2017DeerProcessiDeer Processing Sheet
The 2017-2018 Deer Processing Sheet can be found HERE!
Storage Tips for Venison Items
These items should be frozen within a few weeks:
-Regular Summer Sausage
-Regular Summer Sausage with Cheddar Cheese
-Regular Summer Sausage with Jalapeno Cheese
-Ring Bologna with Cheddar Cheese
-Ring Bologna with Jalapeno Cheese
-Polish Sausage with Cheddar Cheese
-Polish Sausage with Jalapeno Cheese
-Smoked Bratwurst with Cheddar Cheese
-Smoked Bratwurst with Jalapeno Cheese
-Frankfurters with Cheddar Cheese
-Frankfurters with Jalapeno Cheese
It is best to thaw in your refrigerator 3-4 days before use.
The following items have a longer shelf life unfrozen,
freeze only if you are storing them for 2 months or longer:
-Fermented Summer Sausage
-Fermented Summer Sausage with Cheddar Cheese
-Fermented Summer Sausage with Jalapeno Cheese
-Deer Slims Sausage with Cheddar Cheese
-Deer Slims Sausage with Jalapeno Cheese
Deer Jerky does NOT need to be frozen
Field Dressing Your Deer
As featured in the “Progress Review” – By Joest Kramer and Dave Stueve
This will be the first of this year’s series of hunting articles from Double Lung Archery. Last Season, while talking with Joest at Kramer Sausage Co., he mentioned that this year we should team up and do an article on the proper care for your deer after the shot. I agreed that this is an important subject to make sure you get the best venison you can.
Like Joest, I grew up in the meat locker business and we have both seen many errors hunters sometimes make. It is our hope that this article will provide new hunters with the information they need and be a reminder to the “seasoned professionals.”
Rule #1 – Clean
When you retrieve your deer the first order of business should be to field dress it. Field dressing means getting ALL the innards out of the deer. This will slow the bacteria growth and help cool the meat. In this case, ALL means ALL! The paunch, the intestines, liver, the lungs and heart, EVERYTHING! Make sure you cut the esophagus (wind pipe) off as far up as you can reach. One thing many people do not remove is the colon. You must split the pelvic bone with a saw, heavy knife or cleaver, then carefully cut out the colon. Keep the hindquarters where you split it spread apart, this will aid the cooling of the hams (this is the largest and slowest cooling portion of the deer). Rinse out the inside of the deer if clean water is available.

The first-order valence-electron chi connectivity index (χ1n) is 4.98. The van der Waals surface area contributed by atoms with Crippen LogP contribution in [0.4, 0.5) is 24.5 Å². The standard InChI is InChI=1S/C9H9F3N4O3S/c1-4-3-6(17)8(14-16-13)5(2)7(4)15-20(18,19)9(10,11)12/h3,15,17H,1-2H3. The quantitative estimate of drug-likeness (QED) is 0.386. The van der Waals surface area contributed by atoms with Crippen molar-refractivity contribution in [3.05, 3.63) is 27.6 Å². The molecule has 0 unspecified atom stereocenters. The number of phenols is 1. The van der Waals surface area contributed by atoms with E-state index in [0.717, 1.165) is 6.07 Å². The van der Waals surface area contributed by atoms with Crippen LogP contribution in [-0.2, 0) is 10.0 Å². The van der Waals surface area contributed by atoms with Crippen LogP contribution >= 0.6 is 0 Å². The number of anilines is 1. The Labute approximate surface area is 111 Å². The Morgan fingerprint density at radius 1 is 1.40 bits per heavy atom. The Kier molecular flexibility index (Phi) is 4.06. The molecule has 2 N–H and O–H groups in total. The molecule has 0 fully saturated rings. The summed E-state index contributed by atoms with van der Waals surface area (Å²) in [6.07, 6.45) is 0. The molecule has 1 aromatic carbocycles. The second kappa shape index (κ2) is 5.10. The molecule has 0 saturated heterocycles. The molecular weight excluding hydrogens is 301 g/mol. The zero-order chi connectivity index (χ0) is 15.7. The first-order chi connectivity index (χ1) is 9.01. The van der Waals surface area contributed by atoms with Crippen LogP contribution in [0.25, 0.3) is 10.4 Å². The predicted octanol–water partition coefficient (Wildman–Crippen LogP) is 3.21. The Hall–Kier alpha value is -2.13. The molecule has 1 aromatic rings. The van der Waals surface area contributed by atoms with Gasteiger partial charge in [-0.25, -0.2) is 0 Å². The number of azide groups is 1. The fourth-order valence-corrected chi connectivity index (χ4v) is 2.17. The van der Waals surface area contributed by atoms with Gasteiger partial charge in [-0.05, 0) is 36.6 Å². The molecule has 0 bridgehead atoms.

If you are going to skin the deer right away, make sure to get the whole windpipe out. Cut into the neck after skinning and remove the whole thing – it is chock full of bacteria!
Rule #2 – Cool
If the outside temp is above 40 degrees, you need to get some ice. Stuff 2 or 3 bags of ice inside of the deer. I usually put 2 in the cavity and 1 between the hindquarters. Use a stick or something to hold the back legs apart so the ice can rest in the V where you split the pelvic bone.
Keep in mind that “Life begins at 41 degrees” for all the bad bacteria that can and will taint your meat.
If you cut and bone your own meat, rinse the carcass with cold water after you skin it. To remove any excess hair after skinning, use a propane torch to LIGHTLY singe the hair off.
Do not soak the meat after boning as that just spreads any bacteria present to all of the meat. If you are going to put the meat in coolers with ice, place the meat in into plastic bags first, then place in the cooler and cover with ice.
The best way to make sure your deer is properly cared for is to take it to a meat locker as soon as possible. Most lockers have and answering machine with “after hour” information for deer drop off.
If you have additional question on how to do any of the things listed above, please contact Joest at Kramer Sausage Co. 319-342-1693 or Dave at Double Lung Archery 319-342-4550.